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As part of my training in spatial history at George Mason University, I have had a chance to become acquainted with open-source programs like QGIS, StoryMapsJS, and StoryTimelineJS. These are digital tools designed by spatial humanists to assist academic and public historians in visually presenting the historical narrative. Earlier this year, the Library of Virginia Foundation hosted two events for which historical maps were the focus, and I had the opportunity to georeference a few of the Library’s historical maps and overlay them with Open Street Map.

The manuscript Plan of operations at Craney Island, 1813 June 22 was acquired by the Library of Virginia in January 2015 because of the kind and generous donation of Carole and Marcus Weinstein. On pages 408-409 of the Journal of the House of Delegates of Virginia, 1848-1849, is a reference to a “rough drawing, sketched and coloured by George F. de la Roche, on the 23d of June, 1813, in the marquee of Major Faulkner, the commanding officer of artillery, the day after the action, exhibiting a general view of the topography of the country, and of the position of the American and British forces and shipping, which…document that gentleman…has kindly presented to the state librarian, to be preserved in the public library of the commonwealth.” The sketch is not listed in the library’s catalog for 1849, and it appears that the title and de la Roche’s name were penciled on the map at a later date, but it is possible that this map is the one referenced in the Journal.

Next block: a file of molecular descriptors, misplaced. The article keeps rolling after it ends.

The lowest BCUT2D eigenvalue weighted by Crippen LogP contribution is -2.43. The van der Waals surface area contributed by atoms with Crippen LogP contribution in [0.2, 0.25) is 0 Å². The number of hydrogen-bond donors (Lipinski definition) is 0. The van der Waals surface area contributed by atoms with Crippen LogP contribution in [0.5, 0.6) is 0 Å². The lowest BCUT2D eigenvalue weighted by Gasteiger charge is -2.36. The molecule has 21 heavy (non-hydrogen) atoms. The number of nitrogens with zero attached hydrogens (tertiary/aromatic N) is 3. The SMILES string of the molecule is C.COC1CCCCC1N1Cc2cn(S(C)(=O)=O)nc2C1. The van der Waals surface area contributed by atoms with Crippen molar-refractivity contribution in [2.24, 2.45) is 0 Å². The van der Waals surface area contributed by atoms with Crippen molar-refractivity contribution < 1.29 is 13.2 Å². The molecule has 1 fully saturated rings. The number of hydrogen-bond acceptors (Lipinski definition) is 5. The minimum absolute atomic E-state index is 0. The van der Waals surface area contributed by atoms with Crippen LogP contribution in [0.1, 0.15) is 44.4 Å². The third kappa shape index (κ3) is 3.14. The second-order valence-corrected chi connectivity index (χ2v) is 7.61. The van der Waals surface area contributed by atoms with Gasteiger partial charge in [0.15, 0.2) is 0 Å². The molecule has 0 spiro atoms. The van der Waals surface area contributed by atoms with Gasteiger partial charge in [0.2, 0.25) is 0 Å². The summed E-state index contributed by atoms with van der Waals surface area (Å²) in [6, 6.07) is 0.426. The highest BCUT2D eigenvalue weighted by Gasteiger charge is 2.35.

Plan of operations at Craney Island, 22 June 1813, by George Francis de la Roche

Map Collection, Special Collections, Library of Virginia.

Today, Craney Island is a naval supply center and the area’s topography has changed.

I was able to georeference the manuscript map at 300 dots per inch (dpi). What does it mean to georeference a map? This is a process through which a raster image is aligned with a projection, and control points are added that link known data raster datasets with known positions or map coordinates. Once the historical map has been georeferenced, researchers can view the map layers: a manuscript 19th-century map layered with Open Street Map.

The overlays provide viewers with a peek into what the island looked like before Norfolk’s massive population growth and development during the 20th century.

Richmond’s history is rich with multiple layers and one map provides unique insight to the city’s Civil War experiences. Charles Ludwig’s engraved Map of a part of the city of Richmond showing the burnt districts was published by William Ira Smith, proprietor, Richmond Whig, shortly after the destructive fire of April 1865. Ludwig’s map shows the area north of the James River surrounding the Capitol and includes street names. The city blocks align well with present-day streets.

The georeferenced copy of Ludwig’s map layered over Open Street Map in QGIS (below) shows where the burnt district was located in present-day Richmond.

What is particularly revealing is the changes that the interstate and expressways have made to the city. In the image below, I’ve lowered the opacity to better show these changes. At some point we will be adding other maps of Richmond to document the city’s changing landscape.

To better identify important locations mentioned in writing on the Library’s copy of Ludwig’s map, I was able to create another layer using circles to identify their locations (see below).

Fortunately, maps created in QGIS can be published and a dedicated team of scholars maintain it. Instructions and user aides have been published by the Programming Historian. As 2023 continues, we will be georeferencing other historical maps and hope to make them available for researchers to use.

Cassandra Farrell

Senior Map Archivist

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